By Teachers, For Teachers
Guest speakers have become an important part of the educational experience for students. They expose students to real-world life experiences from the position of someone who has been there. Students get to see the insight and perspective of the guest speaker’s particular field.
One important benefit that is derived from having a guest speaker is the enhancement of the students’ educational experience. They essentially get a glimpse into the everyday life of the speaker, which they can’t get anywhere else. Another added benefit is the link that students get to make between what they learn in their textbooks and what they learn from the guest speaker. Research indicates that it helps students build important connections between what they are learning and the real world.
Guest speakers offer something that you can’t offer your students; a different perspective. Have you ever been teaching a subject, and then all of a sudden you realize that the students just don’t understand what you are trying to say? A guest speaker supports a topic that you may know little about and can offer your students a different point of view, one that they may better understand. It gives them the opportunity to learn something new, while it gives you a break. You may find that you end up learning something new in the process.
A professional, experienced guest speaker can really make an impact on your students. They may be able to drive home a concept that you just couldn’t nail down. For example, if you were using classroom management to teach your students about texting and driving and the ramifications of it, but you found that they really didn’t grasp what you were trying to say, you could get a parent who has lost a child to a texting driver. Hearing a story from a parent who has lost a child could really make an impact on your classroom.
There are several ways that you can choose a potential guest speaker for your classroom. The quickest and easiest way is through word of mouth. Ask your colleagues or send a department-wide e-mail inquiring if anyone is a suitable candidate for the topic you need. Usually, individuals recommended are reliable and have been used in the educational system before.
Another source of information is through your local community. Some communities have specific people that they use for educational purposes only. In fact, may police, fire stations, and local serve men have specific speakers that go out to schools and speak on their behalf.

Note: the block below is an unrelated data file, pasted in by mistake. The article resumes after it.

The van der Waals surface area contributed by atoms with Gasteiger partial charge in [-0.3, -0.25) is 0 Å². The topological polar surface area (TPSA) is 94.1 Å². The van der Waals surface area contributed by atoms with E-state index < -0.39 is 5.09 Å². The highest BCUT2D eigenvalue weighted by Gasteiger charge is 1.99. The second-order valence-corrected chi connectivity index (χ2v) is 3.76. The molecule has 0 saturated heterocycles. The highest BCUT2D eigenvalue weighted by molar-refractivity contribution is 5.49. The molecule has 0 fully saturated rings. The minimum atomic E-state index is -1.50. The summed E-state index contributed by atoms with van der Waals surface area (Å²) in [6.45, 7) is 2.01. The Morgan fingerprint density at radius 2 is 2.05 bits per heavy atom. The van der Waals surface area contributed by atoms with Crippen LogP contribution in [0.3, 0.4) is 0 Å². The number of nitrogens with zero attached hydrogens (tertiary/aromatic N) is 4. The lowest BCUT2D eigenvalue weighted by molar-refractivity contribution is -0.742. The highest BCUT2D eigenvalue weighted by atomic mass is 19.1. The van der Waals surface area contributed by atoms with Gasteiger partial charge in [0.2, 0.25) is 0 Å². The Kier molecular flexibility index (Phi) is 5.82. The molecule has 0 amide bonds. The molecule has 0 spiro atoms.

1. Contact the speaker to establish a date and time.
2. Inform the guest of the technology that is available for them to use.
3. Instruct the guest speaker on where to park, and how they should go to the main office to sign in.
4. Confirm a date and time a few days prior to the event.
5. Prepare the students a day or two before. You can do this by brainstorming questions that they can ask the guest speaker.
6. Be sure to be a gracious host and give your guest a thank-you gift. A good idea is to either have one already made by the students to give to the speaker, or to have the students make a gift after the presentation and mail it to them.
7. Follow up with a thank you note.
Here are a few tips on how to get the most from your guest speaker while they are in your classroom.
Inviting guest speakers to your classroom is a not only a wonderful way for students to learn about a specific topic, but it also introduces them to other professions and career opportunities. Whether you invite a veteran, policeman, author, professor, nurse, veterinarian, dentist, musician, or lawyer, your students will leave the experience with more knowledge then they came into with.
Do you invite guest speakers to your classroom? Which speakers did you find had the most impact on your students and why? Please share your thoughts in them comment section below, we would love to hear your thoughts.
Janelle Cox is an education writer who uses her experience and knowledge to provide creative and original writing in the field of education. Janelle holds a Master's of Science in Education from the State University of New York College at Buffalo. She is also the Elementary Education Expert for About.com, as well as a contributing writer to TeachHUB.com and TeachHUB Magazine. You can follow her at Twitter @Empoweringk6ed, or on Facebook at Empowering K6 Educators.